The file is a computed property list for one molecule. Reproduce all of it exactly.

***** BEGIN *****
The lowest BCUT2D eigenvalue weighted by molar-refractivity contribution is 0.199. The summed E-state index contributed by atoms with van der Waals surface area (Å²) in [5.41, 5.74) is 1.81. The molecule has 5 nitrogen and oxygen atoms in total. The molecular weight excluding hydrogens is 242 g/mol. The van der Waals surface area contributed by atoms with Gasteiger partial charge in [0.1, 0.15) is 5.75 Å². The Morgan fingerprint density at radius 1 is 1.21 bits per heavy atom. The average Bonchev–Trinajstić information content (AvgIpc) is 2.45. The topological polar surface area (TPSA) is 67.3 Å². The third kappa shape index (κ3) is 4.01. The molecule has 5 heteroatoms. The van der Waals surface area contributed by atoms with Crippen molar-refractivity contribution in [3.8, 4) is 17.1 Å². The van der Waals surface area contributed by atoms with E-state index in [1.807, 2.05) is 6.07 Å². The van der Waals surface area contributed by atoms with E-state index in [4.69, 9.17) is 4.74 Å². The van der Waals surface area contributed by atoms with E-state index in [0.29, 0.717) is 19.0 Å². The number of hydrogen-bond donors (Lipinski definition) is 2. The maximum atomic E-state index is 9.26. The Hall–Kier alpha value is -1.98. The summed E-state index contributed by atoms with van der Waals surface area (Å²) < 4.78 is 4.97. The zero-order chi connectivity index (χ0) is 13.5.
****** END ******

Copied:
The lowest BCUT2D eigenvalue weighted by molar-refractivity contribution is 0.199. The summed E-state index contributed by atoms with van der Waals surface area (Å²) in [5.41, 5.74) is 1.81. The molecule has 5 nitrogen and oxygen atoms in total. The molecular weight excluding hydrogens is 242 g/mol. The van der Waals surface area contributed by atoms with Gasteiger partial charge in [0.1, 0.15) is 5.75 Å². The Morgan fingerprint density at radius 1 is 1.21 bits per heavy atom. The average Bonchev–Trinajstić information content (AvgIpc) is 2.45. The topological polar surface area (TPSA) is 67.3 Å². The third kappa shape index (κ3) is 4.01. The molecule has 5 heteroatoms. The van der Waals surface area contributed by atoms with Crippen molar-refractivity contribution in [3.8, 4) is 17.1 Å². The van der Waals surface area contributed by atoms with E-state index in [1.807, 2.05) is 6.07 Å². The van der Waals surface area contributed by atoms with E-state index in [4.69, 9.17) is 4.74 Å². The van der Waals surface area contributed by atoms with E-state index in [0.29, 0.717) is 19.0 Å². The number of hydrogen-bond donors (Lipinski definition) is 2. The maximum atomic E-state index is 9.26. The Hall–Kier alpha value is -1.98. The summed E-state index contributed by atoms with van der Waals surface area (Å²) < 4.78 is 4.97. The zero-order chi connectivity index (χ0) is 13.5.